No one wants to read that crap (speaking of security). Write something interesting if you’re smart enough. This from a former publicist.
*Please tell us about your publications.
I have 4 books out since 2009. The first one was so poorly edited I won’t even discuss it.
The 2nd one was “One is too Many: Recognizing & Preventing Workplace Violence” (Amazon 2014)
“Murder in the Classroom: A Practical Guide for Prevention” (Amazon 2018)
“Unconventional Customer Service: How-to Break the Rules to Provide Unparalleled Service” (Amazon 2018)
What first prompted you to publish your work? I’ve been writing for nearly 40 years, ever since high school. I’ve published innumerable articles and blogfs but never a book, which was always my dream. I started working on the One is too Many & Unconventional Customer Service nearly 2 decades, but after going blind…I had the time, expertise, and knowledge I decided now as the time to do it.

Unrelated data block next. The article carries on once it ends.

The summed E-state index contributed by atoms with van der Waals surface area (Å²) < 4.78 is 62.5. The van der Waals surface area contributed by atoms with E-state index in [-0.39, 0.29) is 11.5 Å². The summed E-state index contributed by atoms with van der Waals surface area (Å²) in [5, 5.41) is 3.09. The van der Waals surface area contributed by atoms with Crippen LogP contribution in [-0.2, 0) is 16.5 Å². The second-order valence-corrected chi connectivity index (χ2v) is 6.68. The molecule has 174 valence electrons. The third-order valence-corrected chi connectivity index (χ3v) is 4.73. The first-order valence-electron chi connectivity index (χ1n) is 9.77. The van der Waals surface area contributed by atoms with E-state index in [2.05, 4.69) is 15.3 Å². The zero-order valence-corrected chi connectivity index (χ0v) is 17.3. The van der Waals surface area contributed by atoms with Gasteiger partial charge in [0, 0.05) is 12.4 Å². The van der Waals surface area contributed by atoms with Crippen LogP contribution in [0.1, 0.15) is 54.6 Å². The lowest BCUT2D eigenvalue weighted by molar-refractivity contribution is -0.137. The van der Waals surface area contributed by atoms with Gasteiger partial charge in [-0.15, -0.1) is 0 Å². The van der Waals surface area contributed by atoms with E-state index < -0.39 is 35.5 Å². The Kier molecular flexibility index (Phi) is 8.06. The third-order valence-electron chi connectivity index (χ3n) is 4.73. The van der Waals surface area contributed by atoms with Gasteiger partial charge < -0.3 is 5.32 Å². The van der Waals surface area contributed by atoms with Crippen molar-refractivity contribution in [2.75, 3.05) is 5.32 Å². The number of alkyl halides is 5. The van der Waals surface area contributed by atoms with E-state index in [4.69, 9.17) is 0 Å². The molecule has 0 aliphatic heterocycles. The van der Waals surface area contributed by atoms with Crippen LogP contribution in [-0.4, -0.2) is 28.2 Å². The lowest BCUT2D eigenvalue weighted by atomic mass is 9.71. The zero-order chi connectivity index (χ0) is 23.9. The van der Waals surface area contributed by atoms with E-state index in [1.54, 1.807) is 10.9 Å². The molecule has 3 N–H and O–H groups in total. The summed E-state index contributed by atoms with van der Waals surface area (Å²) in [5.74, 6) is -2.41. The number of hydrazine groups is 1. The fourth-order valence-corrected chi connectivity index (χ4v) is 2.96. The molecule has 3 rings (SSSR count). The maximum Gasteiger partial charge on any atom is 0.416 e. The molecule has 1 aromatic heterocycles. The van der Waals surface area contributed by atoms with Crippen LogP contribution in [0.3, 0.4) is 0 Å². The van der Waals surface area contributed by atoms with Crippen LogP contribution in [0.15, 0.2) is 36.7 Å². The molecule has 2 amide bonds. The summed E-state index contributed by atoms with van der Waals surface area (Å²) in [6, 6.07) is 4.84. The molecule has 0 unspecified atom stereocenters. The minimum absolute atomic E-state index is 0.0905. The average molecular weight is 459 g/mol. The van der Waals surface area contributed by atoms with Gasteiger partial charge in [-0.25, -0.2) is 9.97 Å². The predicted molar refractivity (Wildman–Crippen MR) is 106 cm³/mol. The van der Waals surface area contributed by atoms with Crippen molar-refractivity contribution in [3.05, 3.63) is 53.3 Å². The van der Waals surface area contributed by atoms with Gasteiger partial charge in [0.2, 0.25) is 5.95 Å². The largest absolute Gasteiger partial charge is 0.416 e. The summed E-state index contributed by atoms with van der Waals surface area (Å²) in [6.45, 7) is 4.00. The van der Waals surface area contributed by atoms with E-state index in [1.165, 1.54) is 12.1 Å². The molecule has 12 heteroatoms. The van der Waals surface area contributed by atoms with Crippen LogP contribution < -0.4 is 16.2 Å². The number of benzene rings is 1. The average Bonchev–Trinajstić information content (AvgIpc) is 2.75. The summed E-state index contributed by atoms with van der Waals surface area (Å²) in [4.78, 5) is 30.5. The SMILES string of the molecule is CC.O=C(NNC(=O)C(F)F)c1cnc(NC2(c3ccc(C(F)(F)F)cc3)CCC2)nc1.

What have you found the most challenging part of the process? Knowing when to stop writing and say enough is enough so as not to confuse the reader! All experts in their field can talk all day about it but the trick is to know when to leave without the reader wishing they’d picked it up…in other words, make it readable and not like a textbook.
Are you a ‘pantser’ or a ‘plotter’? I would have to say a pantser with fiction but not really a plodder with non-fiction. I pick out the facts and research I need to utilize, not hiding anything of course, and then decide where in the book it needs to go. Sometimes the same facts appear in several plaes in the books…just depends on the topic.
Fiction is definitely pantser…I get my ideas from my dreams and let the characters tell me what the story is, including their names. When I get up in the morning…voila the story nearly writes itself and is, most of the time anyway, not bad.